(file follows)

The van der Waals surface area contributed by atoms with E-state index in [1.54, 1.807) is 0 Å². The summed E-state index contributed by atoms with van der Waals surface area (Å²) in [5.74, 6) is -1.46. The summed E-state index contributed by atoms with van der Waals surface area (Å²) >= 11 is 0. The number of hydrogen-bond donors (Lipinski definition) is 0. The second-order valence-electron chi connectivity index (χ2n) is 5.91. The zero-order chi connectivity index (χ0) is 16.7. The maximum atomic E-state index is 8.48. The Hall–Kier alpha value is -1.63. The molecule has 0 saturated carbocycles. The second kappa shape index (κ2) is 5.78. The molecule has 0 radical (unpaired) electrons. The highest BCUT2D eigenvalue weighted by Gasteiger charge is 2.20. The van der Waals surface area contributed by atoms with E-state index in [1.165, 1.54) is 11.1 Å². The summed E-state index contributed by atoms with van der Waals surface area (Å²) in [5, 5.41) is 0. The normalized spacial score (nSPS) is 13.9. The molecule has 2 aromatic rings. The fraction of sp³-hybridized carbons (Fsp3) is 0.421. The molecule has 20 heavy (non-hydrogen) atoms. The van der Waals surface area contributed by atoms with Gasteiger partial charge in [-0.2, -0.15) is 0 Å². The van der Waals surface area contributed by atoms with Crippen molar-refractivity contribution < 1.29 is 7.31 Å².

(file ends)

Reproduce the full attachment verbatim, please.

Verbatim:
The van der Waals surface area contributed by atoms with E-state index in [1.54, 1.807) is 0 Å². The summed E-state index contributed by atoms with van der Waals surface area (Å²) in [5.74, 6) is -1.46. The summed E-state index contributed by atoms with van der Waals surface area (Å²) >= 11 is 0. The number of hydrogen-bond donors (Lipinski definition) is 0. The second-order valence-electron chi connectivity index (χ2n) is 5.91. The zero-order chi connectivity index (χ0) is 16.7. The maximum atomic E-state index is 8.48. The Hall–Kier alpha value is -1.63. The molecule has 0 saturated carbocycles. The second kappa shape index (κ2) is 5.78. The molecule has 0 radical (unpaired) electrons. The highest BCUT2D eigenvalue weighted by Gasteiger charge is 2.20. The van der Waals surface area contributed by atoms with E-state index in [1.165, 1.54) is 11.1 Å². The summed E-state index contributed by atoms with van der Waals surface area (Å²) in [5, 5.41) is 0. The normalized spacial score (nSPS) is 13.9. The molecule has 2 aromatic rings. The fraction of sp³-hybridized carbons (Fsp3) is 0.421. The molecule has 20 heavy (non-hydrogen) atoms. The van der Waals surface area contributed by atoms with Gasteiger partial charge in [-0.2, -0.15) is 0 Å². The van der Waals surface area contributed by atoms with Crippen molar-refractivity contribution < 1.29 is 7.31 Å².